Nations are now turning to quantum tech for their national security. Here’s what’s on the radar

quantum tech

Source: Zhu Jin.

Quantum technology, which makes use of the surprising and often counterintuitive properties of the subatomic universe, is revolutionising the way information is gathered, stored, shared and analysed.

The commercial and scientific potential of the quantum revolution is vast, but it is in national security that quantum technology is making the biggest waves. National governments are by far the heaviest investors in quantum research and development.

Quantum technology promises breakthroughs in weapons, communications, sensing and computing technology that could change the world’s balance of military power. The potential for strategic advantage has spurred a major increase in funding and research and development in recent years.

The three key areas of quantum technology are computing, communications and sensing. Particularly in the US and China, all three are now seen as crucial parts of the struggle for economic and military supremacy.

The race is on

Developing quantum technology isn’t cheap. Only a small number of states have the organisational capacity and technological know-how to compete.

Russia, India, Japan, the European Union and Australia have established significant quantum research and development programs. But China and the US hold a substantial lead in the new quantum race.

And the race is heating up. In 2015 the US was the world’s largest investor in quantum technology, having spent around US$500 million ($666 million). By 2021 this investment had grown to almost US$2.1 billion ($2.1 billion).

However, Chinese investment in quantum technology in the same period expanded from US$300 million ($400 million) to an estimated US$13 billion ($17 billion).

The leaders of the two nations, Joe Biden and Xi Jinping, have both emphasised the importance of quantum technology as a critical national security tool in recent years.

The US federal government has established a “three pillars model” of quantum research, under which federal investment is split between civilian, defence and intelligence agencies.

In China, information on quantum security programs is more opaque, but the People’s Liberation Army is known to be supporting quantum research through its own military science academies as well as extensive funding programs into the broader scientific community.

Artificial intelligence and machine learning

Advances in quantum computing could result in a leap in artificial intelligence and machine learning.

This could improve the performance of lethal autonomous weapons systems (which can select and engage targets without human oversight). It would also make it easier to analyse the large data sets used in defence intelligence and cybersecurity.

Improved machine learning may also confer a major advantage in carrying out (and defending against) cyber attacks on both civilian and military infrastructure.

The most powerful current quantum computer (as far as we know) is made by the US company IBM, which works closely with US defence and intelligence.

Unhackable communication

Quantum communication systems can be completely secure and unhackable. Quantum communication is also required for networking quantum computers, which is expected to enhance quantum computational power exponentially.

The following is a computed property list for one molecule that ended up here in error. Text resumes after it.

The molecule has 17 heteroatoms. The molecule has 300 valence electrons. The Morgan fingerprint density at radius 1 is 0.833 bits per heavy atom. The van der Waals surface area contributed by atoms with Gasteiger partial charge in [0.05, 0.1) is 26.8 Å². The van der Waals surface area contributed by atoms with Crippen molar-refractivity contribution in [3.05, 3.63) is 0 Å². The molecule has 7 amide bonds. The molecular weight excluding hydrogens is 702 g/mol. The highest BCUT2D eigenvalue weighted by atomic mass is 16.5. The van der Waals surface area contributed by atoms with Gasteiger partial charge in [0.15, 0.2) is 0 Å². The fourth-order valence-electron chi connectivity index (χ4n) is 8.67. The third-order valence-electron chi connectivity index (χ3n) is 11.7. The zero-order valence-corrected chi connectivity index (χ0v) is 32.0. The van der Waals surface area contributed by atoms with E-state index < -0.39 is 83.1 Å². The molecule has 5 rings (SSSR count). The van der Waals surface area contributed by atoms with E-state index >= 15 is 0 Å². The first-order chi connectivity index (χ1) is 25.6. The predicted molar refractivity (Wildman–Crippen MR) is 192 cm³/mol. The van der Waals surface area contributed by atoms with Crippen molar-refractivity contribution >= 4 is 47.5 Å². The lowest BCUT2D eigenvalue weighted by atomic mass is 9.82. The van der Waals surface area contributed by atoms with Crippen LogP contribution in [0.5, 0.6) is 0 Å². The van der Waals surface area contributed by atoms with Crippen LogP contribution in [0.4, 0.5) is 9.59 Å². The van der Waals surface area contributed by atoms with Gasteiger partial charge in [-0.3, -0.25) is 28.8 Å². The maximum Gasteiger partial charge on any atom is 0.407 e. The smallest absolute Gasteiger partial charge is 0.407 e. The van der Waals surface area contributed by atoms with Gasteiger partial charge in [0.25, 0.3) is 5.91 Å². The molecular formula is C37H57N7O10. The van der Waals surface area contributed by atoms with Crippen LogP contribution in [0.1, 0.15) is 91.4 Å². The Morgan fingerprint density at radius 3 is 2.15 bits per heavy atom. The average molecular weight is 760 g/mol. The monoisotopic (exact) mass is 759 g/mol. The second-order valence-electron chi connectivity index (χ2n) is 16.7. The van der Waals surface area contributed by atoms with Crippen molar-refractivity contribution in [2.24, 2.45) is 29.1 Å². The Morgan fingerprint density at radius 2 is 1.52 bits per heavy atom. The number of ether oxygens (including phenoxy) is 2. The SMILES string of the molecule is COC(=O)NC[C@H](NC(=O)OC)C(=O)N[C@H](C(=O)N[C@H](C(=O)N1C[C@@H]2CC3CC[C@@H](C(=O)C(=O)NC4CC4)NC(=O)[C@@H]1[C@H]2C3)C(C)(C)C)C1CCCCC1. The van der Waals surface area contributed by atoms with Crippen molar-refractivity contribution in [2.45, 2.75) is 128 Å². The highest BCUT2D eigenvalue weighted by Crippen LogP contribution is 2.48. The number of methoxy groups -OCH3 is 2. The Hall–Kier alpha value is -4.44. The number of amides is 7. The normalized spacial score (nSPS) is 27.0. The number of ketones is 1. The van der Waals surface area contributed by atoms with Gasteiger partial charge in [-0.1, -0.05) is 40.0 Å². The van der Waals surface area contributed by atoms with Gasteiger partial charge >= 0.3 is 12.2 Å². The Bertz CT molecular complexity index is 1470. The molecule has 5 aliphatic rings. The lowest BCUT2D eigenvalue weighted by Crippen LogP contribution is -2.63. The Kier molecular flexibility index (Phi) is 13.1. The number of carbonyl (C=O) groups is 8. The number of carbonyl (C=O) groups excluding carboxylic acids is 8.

China is the clear global leader here. A quantum communication network using ground and satellite connections already links Beijing, Shanghai, Jinan and Heifei.

China’s prioritisation of secure quantum communications is likely linked to revelations of US covert global surveillance operations. The US has been by far the most advanced and effective communications, surveillance and intelligence power for the past 70 years — but that could change with a successful Chinese effort.

More powerful sensors

Quantum computing and communications hold out the promise of future advantage, but the quantum technology closest to military deployment today is quantum sensing.

New quantum sensing systems offer more sensitive detection and measurement of the physical environment. Existing stealth systems, including the latest generation of warplanes and ultra-quiet nuclear submarines, may no longer be so hard to spot.

Superconducting quantum interference devices (or SQUIDs), which can make extremely sensitive measurements of magnetic fields, are expected to make it easier to detect submarines underwater in the near future.

At present, undetectable submarines armed with nuclear missiles are regarded as an essential deterrent against nuclear war because they could survive an attack on their home country and retaliate against the attacker. Networks of more advanced SQUIDs could make these submarines more detectable (and vulnerable) in the future, upsetting the balance of nuclear deterrence and the logic of mutually assured destruction.

New technologies, new arrangements

The US is integrating quantum cooperation agreements into existing alliances such as NATO, as well as into more recent strategic arrangements such as the AUKUS security pact and the Quadrilateral Security Dialogue (“the Quad”) between Australia, India, Japan, and the US.

China already cooperates with Russia in many areas of technology, and events may well propel closer quantum cooperation.

In the Cold War between the US and the USSR, nuclear weapons were the transformative technology. International standards and agreements were developed to regulate them and ensure some measure of safety and predictability.

In much the same way, new accords and arrangements will be needed as the quantum arms race heats up.The Conversation

This article is republished from The Conversation under a Creative Commons license. Read the original article.

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